The above charts report human lives lost—the men and women whose names are cast, engraved, carved, and printed on war memorials all over the country. In addition, though, you have to get a sense of how much money wars have costs us over time.
This infographic was completed in 2011 — 10 years ago. Thus, it doesn’t include Afghanistan. Current estimates put that amount at a range between $8 trillion and $14 trillion dollars. Casualties total 900,000 deaths
We also have to confront another cost of war: the opportunity cost. This measures what we might have done with taxpayer money to serve the American people’s best interests instead of funding a war. It also accounts for the cost of borrowing money and the ballooning interest that hits the U.S. budget.
I found those numbers harder to come by. How do you measure the impact of money that could have been spent on education, health care, medical research, technical innovation, environmental programs, national parks, climate change, physical infrastructure, and social support — but wasn’t? What advances could have been made? How much healthier could our society be? What marvelous infrastructure might now exist? We will never know.
Opportunity Cost and the National Debt
The numbers are clearer when it comes to national debt. Debt.org tells us:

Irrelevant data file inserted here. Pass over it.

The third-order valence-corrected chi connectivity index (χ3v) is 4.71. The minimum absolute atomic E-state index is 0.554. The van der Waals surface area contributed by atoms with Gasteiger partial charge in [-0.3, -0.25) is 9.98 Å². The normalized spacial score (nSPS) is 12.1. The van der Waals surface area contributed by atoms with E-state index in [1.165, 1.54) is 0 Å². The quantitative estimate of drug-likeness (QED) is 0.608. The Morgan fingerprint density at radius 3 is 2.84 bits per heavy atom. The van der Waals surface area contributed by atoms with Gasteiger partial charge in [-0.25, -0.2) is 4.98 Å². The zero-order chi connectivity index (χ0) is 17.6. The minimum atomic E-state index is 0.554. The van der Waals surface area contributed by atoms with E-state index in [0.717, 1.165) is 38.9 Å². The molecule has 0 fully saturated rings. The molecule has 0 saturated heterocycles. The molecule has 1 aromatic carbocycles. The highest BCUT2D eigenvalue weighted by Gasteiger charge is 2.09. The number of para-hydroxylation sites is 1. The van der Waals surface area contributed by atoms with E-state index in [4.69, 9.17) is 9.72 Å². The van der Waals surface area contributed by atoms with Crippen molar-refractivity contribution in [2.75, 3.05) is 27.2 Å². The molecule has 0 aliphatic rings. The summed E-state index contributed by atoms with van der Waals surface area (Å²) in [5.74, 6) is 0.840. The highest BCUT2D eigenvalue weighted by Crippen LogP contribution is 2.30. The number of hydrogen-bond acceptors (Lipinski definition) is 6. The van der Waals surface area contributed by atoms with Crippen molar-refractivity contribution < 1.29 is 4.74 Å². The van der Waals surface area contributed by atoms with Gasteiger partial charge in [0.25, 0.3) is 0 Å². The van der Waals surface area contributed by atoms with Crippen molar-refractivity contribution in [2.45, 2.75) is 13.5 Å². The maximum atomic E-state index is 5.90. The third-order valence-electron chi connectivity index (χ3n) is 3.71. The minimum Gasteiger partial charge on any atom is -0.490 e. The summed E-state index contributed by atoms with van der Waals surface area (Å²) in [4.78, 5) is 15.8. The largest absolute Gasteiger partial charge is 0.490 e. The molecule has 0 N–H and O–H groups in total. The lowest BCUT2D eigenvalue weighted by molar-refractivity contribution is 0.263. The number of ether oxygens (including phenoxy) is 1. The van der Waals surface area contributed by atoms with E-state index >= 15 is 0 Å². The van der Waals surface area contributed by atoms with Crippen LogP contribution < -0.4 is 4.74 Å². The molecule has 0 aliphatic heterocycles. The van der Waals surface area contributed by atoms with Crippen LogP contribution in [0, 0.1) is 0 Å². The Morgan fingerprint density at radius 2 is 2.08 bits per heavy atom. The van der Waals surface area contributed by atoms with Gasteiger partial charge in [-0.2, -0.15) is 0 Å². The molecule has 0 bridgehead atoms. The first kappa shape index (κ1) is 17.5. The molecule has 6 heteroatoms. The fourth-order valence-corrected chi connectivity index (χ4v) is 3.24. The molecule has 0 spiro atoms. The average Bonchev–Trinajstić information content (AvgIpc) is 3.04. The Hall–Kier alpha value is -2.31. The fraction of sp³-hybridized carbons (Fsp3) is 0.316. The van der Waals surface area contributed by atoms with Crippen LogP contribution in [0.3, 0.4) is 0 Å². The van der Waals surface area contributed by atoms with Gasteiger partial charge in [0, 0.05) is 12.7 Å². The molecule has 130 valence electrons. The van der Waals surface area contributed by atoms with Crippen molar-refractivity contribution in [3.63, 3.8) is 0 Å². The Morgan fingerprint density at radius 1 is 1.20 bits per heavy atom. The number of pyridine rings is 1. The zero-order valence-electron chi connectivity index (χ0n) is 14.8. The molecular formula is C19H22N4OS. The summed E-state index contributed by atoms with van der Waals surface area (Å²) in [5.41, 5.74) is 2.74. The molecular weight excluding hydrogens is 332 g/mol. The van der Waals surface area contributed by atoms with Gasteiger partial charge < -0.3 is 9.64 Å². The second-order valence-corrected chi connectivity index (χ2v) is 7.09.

“Many experts estimate that since 2001, the United States has spent as much as $5.1 trillion on war and war-related costs such as veteran care, ally assistance and stronger homeland security. By this figure, the war is responsible for nearly a third of the total national debt.”
The next time you hear Republicans scream about the national debt and balancing the budget, remember that number. Because all of the wars fought by the United States since 2001 were initiated by Republicans. Not only that, they put those wars on credit cards, starting with George W. Bush. Unlike previous presidents, who raised top taxes to pay for a war, the Republicans cut top taxes and borrowed the money. Their borrow-and-spend approach explains why they are directly responsible for so much of the national debt they decry.
No Reporting Required
It occurred to me while writing this post that at no point in a war does anyone have to report on its cost to the American people. Never does an administration official or a senior Pentagon officer have to stand in front of the microphones and deliver the statistics: Cost in money, number of casualties, cost of care for veterans, opportunity cost to the country.
Neither does anyone in the print or broadcast media report on the cost of war.
Any time the country enters into a war, a mandate to do this should go into effect. Like the State of Union address, it would become a State of the War address. This report would force everyone, from the President on down, to confront the costs instead of brushing them into the background.
Why Start Wars?
So, why do we fight “bad” wars—the ones that didn’t need to start in the first place? There are a lot of reasons. I listed many of them above. Beyond that, however, there is one overriding similarity among the people who start wars, fight wars, and glorify wars. But it’s not the one you think.
More on that next week.